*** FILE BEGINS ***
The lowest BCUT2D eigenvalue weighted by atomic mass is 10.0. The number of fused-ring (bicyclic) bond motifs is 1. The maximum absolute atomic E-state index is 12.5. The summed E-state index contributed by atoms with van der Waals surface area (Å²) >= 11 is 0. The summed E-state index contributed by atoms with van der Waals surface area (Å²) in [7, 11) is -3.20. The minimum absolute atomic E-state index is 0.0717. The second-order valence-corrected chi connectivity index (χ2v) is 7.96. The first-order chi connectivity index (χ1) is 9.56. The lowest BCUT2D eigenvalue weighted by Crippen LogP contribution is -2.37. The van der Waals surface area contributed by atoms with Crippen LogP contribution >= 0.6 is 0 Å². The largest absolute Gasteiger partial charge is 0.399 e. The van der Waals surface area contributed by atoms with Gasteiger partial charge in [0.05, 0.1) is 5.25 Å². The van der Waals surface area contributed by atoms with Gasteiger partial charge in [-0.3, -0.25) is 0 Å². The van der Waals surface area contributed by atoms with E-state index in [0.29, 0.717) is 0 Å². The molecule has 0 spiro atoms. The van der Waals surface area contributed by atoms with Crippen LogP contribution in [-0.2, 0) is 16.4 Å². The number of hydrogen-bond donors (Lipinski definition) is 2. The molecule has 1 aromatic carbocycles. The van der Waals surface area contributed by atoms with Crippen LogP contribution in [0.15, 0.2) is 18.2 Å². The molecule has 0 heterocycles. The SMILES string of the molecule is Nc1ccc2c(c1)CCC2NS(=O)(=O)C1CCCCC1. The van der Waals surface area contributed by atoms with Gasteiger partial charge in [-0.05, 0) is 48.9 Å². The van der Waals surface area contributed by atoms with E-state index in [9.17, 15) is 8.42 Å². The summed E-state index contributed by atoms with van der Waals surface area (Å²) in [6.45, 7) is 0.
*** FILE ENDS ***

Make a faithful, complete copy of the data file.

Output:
The lowest BCUT2D eigenvalue weighted by atomic mass is 10.0. The number of fused-ring (bicyclic) bond motifs is 1. The maximum absolute atomic E-state index is 12.5. The summed E-state index contributed by atoms with van der Waals surface area (Å²) >= 11 is 0. The summed E-state index contributed by atoms with van der Waals surface area (Å²) in [7, 11) is -3.20. The minimum absolute atomic E-state index is 0.0717. The second-order valence-corrected chi connectivity index (χ2v) is 7.96. The first-order chi connectivity index (χ1) is 9.56. The lowest BCUT2D eigenvalue weighted by Crippen LogP contribution is -2.37. The van der Waals surface area contributed by atoms with Crippen LogP contribution >= 0.6 is 0 Å². The largest absolute Gasteiger partial charge is 0.399 e. The van der Waals surface area contributed by atoms with Gasteiger partial charge in [0.05, 0.1) is 5.25 Å². The van der Waals surface area contributed by atoms with Gasteiger partial charge in [-0.3, -0.25) is 0 Å². The van der Waals surface area contributed by atoms with E-state index in [0.29, 0.717) is 0 Å². The molecule has 0 spiro atoms. The van der Waals surface area contributed by atoms with Crippen LogP contribution in [-0.2, 0) is 16.4 Å². The number of hydrogen-bond donors (Lipinski definition) is 2. The molecule has 1 aromatic carbocycles. The van der Waals surface area contributed by atoms with Crippen LogP contribution in [0.15, 0.2) is 18.2 Å². The molecule has 0 heterocycles. The SMILES string of the molecule is Nc1ccc2c(c1)CCC2NS(=O)(=O)C1CCCCC1. The van der Waals surface area contributed by atoms with Gasteiger partial charge in [-0.05, 0) is 48.9 Å². The van der Waals surface area contributed by atoms with E-state index in [9.17, 15) is 8.42 Å². The summed E-state index contributed by atoms with van der Waals surface area (Å²) in [6.45, 7) is 0.